Professional LGBTQ Mixed Martial Artists

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Mixed Martial Arts (MMA) is a full combat and unarmed sport that is composed of a mix of wrestling, boxing and traditional martial arts. It is known for its outright aggressiveness and brutality as a sport with very few rules other than those minimally required to maintain a competitor's safety. MMA's popularity has surged in recent years despite the fact many sports regulators remain wary of its legitimacy as an organized sport.

In this context, it is considered challenging for a fighter to come out as LGBTQ. Having a high-profile LGBTQ MMA fighter would contradict the public stereotype of intolerant and tough athletes that defines the MMA world.

Nevertheless, the sports' largest professional organization, Ultimate Fighting Championships (UFC), continually expresses its support for diversity in MMA and sponsors several HIV/AIDS awareness programs. In 2016, the UFC launched the ‘We Are All Fighters’ line of merchandise aimed particularly at the supporters of MMA who identify as LGBTQ, with proceeds going to the LGBTQ Center in Las Vegas.

Straight MMA fighter Connor MacGregor of Ireland, considered the top MMA fighter to date, tweeted his support of same sex marriage rights during his country’s referendum on the issue in 2015. A picture of his entire team accompanied by the Pride Flag appeared in the tweet.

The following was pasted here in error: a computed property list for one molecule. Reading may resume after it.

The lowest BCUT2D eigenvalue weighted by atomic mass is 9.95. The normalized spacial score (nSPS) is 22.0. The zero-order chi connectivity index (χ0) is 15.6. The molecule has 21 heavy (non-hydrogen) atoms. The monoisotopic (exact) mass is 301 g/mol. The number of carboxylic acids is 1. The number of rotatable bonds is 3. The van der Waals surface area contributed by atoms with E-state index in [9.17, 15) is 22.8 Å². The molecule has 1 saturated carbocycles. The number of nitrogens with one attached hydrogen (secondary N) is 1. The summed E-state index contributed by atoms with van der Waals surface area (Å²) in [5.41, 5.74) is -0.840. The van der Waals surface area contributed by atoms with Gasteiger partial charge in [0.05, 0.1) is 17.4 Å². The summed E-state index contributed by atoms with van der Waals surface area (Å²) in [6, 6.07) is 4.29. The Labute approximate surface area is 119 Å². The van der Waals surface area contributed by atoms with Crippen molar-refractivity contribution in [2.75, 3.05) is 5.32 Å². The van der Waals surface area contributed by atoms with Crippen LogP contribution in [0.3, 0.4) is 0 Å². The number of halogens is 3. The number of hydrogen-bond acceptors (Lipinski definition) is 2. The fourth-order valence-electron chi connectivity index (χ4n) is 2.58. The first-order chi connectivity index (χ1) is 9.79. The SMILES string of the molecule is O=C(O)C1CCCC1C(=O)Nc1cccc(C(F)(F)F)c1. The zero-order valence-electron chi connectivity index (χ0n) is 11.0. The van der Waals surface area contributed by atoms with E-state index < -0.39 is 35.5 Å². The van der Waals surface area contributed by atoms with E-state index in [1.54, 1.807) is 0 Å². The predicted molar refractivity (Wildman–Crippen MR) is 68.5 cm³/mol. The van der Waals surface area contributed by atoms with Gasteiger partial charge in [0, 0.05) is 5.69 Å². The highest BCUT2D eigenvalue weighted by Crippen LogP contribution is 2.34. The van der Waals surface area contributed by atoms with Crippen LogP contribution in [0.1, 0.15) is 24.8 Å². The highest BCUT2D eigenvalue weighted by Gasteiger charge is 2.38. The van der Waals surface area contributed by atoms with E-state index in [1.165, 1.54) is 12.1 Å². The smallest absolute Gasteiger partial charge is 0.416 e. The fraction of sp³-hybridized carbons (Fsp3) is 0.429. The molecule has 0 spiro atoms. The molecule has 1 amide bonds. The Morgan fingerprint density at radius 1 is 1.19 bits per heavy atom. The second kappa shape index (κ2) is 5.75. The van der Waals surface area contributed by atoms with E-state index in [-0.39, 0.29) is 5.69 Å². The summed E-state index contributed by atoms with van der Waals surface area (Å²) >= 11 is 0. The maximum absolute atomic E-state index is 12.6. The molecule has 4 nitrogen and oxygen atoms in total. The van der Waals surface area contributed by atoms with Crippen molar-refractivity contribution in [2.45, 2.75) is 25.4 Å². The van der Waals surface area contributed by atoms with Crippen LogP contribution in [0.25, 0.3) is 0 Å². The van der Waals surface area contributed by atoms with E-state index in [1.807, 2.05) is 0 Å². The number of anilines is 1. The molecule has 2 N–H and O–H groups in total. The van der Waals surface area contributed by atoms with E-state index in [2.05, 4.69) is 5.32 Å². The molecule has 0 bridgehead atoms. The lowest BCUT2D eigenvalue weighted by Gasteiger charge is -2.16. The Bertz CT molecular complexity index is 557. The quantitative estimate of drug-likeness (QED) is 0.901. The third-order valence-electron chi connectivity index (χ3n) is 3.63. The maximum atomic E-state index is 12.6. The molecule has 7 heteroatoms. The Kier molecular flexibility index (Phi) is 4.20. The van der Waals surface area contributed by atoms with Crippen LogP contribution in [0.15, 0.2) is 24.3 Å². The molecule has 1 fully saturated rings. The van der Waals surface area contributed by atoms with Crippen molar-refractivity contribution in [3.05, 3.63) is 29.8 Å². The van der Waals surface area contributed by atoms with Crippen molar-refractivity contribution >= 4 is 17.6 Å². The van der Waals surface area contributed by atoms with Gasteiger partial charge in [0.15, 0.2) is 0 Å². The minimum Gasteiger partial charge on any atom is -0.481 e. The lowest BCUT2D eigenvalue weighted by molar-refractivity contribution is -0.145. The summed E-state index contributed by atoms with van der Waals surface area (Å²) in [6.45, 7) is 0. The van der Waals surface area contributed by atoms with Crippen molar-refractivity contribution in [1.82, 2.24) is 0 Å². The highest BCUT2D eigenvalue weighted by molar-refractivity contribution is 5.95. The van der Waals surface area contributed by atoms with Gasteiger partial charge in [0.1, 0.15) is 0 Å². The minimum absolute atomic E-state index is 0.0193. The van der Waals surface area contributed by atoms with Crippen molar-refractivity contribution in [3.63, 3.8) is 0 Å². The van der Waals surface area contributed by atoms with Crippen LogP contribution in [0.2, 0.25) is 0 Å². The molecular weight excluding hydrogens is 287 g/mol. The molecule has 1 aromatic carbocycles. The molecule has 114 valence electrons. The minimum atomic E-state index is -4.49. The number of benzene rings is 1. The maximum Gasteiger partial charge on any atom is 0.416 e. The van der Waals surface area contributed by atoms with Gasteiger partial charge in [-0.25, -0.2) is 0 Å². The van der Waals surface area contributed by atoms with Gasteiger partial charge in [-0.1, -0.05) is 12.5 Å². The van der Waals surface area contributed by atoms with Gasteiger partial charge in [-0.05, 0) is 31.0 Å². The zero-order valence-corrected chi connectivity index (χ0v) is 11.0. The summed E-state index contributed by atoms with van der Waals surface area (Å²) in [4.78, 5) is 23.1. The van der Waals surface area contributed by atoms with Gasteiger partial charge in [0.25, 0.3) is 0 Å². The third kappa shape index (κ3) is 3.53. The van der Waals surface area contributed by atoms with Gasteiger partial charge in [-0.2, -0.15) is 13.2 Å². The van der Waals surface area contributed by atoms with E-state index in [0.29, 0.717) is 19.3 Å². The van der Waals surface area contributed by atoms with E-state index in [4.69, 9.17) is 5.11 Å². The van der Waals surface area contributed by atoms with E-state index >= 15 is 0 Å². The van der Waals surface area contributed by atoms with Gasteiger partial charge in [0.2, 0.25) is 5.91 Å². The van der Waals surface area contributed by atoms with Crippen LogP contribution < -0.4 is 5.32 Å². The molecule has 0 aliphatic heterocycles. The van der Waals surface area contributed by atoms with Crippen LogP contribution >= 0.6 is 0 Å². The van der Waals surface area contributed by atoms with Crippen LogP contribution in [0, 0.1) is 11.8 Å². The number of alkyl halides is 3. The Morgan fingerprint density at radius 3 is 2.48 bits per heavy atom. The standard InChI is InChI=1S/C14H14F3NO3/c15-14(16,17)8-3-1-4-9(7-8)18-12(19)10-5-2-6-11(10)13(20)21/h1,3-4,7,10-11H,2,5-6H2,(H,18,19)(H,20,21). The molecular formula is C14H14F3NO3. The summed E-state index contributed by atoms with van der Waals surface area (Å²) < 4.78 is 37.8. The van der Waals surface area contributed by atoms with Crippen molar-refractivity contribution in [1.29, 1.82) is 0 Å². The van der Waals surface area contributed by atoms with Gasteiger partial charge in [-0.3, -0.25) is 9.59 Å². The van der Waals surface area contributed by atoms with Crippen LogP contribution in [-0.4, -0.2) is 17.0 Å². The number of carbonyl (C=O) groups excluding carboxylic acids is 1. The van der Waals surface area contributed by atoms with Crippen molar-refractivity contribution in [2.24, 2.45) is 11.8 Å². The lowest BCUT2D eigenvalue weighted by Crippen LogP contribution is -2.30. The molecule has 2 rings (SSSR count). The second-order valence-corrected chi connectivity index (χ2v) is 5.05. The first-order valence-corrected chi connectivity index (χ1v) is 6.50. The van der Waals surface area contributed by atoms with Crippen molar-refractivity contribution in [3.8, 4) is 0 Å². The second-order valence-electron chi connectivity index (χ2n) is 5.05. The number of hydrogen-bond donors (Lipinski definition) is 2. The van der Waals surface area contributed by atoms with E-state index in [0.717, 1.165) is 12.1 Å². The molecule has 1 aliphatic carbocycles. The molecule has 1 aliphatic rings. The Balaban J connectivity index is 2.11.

Part of the reluctance for MMA fighters to come out could be the fear of adverse fan reaction.

Lately, the sport has introduced weight classes, protective body equipment, and a professional women's division. Indeed, the vast majority of publicly out LGBTQ MMA fighters are lesbian. Only one gay professional fighter exists - Shad Smith of the United States. Recently, lesbian Amanda Nunes of Brazil became the first openly gay individual to hold a UFC championship belt. Fallon Fox is the first transgender professional MMA fighter.

A reality television show has been created around the sport - 'The Ultimate Fighter'. In the show, fourteen mixed martial artists are separated into two teams in a house, living, training and fighting until there is one winner. There has been speculation that several past contestants were LGBTQ.

We have identified the following professional LGBTQ MMA fighters. They hail from the United States, Brazil and Mexico. Click on their names to read their fascinating biographies.

Brazil

Mexico

United States

See Also

Further Reading/Research


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